Hagiography of Saint Stephen
According to the De Miraculis Sancti Stephani Protomartyris, an anonymous 10th-century manuscript, on the very day of his birth, the devil kidnapped Saint Stephen and replaced him in his cot with a small demon. He then laid the swaddled child at the door of a bishop. The bishop, hearing the wailing, came out and found the child being suckled by a white doe, who spoke up and advised him to adopt the newborn.
Some time later, Stephen returned to his father’s house and, with a sign of the cross, expelled the demon that had taken his place.
According to chapter 6 of the Acts of the Apostles, he was then chosen to become the first deacon, responsible for assisting the apostles.
He argued with the Jewish rhetoricians, who had him arrested for blasphemy, because he pronounced the name of God, which was unpronounceable in the Jewish religion. He was condemned to be stoned to death, making him the very first martyr of the Christian faith and earning him the nickname of “protomartyr”.
His cult developed and spread to the four corners of Christendom, so much so that an exceptional number of churches were dedicated to him.
Saint Stephen wears a tunic covered by a thickly woven dalmatic. The treatment of the folds in the drapery gives it great materiality and realism. This outfit is a reminder of his status as a deacon.
With his left hand, he is lifting up a part of his garment on which are three stones, the instruments of his martyrdom. In the other, he is holding a martyr’s palm.
He is young and beardless. His face is surrounded by a crown of well-defined curls. His slightly drooping eyes give him an air of melancholy.
This remarkably fine sculpture is a wonderful example of the talent of Swabian sculptors.
From around 1475 to 1530, the Swabian region became a particularly dynamic and creative centre of production. This art, often referred to as “late Gothic”, was characterised by a stylistic renewal imbued with gentleness and a reserved sensitivity. The importance of detail and the virtuoso work of drapery are also noteworthy. Production was dominated by wood sculpture. Limewood was a distinctive feature of this region’s production. This soft, light wood gave the carver a great deal of freedom and allowed for a fine, beautifully polished finish.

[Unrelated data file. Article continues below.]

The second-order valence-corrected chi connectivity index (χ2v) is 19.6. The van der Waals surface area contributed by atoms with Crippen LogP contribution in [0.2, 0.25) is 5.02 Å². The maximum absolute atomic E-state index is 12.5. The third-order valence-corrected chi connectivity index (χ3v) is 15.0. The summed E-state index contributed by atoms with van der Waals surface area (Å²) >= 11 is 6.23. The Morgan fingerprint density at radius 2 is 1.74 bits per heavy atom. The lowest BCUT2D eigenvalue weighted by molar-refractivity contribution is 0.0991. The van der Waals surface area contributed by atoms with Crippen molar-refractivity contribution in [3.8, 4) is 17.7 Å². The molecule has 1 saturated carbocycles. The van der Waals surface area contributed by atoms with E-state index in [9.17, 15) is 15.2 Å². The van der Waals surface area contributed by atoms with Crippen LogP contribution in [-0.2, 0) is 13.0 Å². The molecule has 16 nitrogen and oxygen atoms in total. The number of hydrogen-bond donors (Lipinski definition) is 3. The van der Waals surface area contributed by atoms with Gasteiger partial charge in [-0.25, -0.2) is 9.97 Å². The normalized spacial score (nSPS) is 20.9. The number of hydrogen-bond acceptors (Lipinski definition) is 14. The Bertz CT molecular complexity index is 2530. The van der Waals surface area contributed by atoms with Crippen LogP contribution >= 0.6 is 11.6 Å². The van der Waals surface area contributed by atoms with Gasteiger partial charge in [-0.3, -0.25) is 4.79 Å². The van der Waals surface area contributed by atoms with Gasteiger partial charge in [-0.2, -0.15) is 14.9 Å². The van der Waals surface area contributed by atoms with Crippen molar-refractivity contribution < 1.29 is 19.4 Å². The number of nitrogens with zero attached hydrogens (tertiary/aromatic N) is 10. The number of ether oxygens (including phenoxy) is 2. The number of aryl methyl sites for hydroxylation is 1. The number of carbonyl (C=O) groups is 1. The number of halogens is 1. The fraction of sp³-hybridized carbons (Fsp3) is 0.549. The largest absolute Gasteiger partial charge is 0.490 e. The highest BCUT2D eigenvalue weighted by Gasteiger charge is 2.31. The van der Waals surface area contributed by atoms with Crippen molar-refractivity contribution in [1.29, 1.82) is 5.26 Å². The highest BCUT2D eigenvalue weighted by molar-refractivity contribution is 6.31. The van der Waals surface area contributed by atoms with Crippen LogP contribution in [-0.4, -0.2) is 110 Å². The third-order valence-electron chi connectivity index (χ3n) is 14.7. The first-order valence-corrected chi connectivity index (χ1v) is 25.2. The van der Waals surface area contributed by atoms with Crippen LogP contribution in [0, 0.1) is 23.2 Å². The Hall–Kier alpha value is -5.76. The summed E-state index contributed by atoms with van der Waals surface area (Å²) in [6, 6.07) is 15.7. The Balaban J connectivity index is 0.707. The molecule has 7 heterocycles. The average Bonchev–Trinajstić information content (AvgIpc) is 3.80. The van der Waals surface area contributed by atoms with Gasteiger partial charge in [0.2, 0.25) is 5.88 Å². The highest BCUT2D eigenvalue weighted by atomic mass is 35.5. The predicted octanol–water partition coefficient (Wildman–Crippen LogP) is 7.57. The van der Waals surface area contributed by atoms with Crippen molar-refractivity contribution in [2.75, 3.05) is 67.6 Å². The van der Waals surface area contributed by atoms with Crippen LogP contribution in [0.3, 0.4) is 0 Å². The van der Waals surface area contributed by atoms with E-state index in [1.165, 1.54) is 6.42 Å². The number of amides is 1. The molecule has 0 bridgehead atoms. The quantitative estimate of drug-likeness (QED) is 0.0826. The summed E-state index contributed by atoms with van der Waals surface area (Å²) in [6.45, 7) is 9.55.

This revival had its origins in the art of Nicolas de Leyde, who was active in Strasbourg in the 1460s. His style broke with the refined and delicate art of the International Gothic style in force throughout Europe around 1400. The figures became more authentic, more realistic. Bodies became denser. Clothes came to life with deep, broken folds; fabrics were heavy and had great decorative value. Polychromy was also intended to be illusionistic. Painting was used to recreate the texture of the materials, the richness of the textiles and the natural complexion of the figures.
The spread of images through engraving and the great mobility of artists led to the success of this style, which conquered the Upper Rhine, Swabia, Tyrol and Franconia, helping to create a common stylistic identity in these regions. The economic boom in Germany’s flourishing cities was conducive to the development of original production. Attracted by this prosperity, numerous workshops were set up to fulfil orders from religious communities, the Church and the laity, including a clientele of wealthy middle-class citizens.
Michael Baxandall, South German Sculpture, 1480-1530, Victoria and Albert Museum, 1974
Coll., Sculpture allemande de la fin du Moyen-âge dans les collections publiques françaises : 1400-1530, Musée du Louvre, 1991
Sophie Guillot de Suduiraut, Sculptures médiévales allemandes, conservation et restauration, La Documentation française, 1993
Sophie Guillot de Suduiraut, Dévotion et séduction, Sculptures souabes des musées de France vers 1460-1530, Somogy, 2015
Claude Lapaire, Sculpture sur bois du Moyen-âge, Genève : Musée d’art et d’histoire, 1986
Louis Réau, Iconographie de l’art chrétien, III/1, Presses Universitaires de France, 1958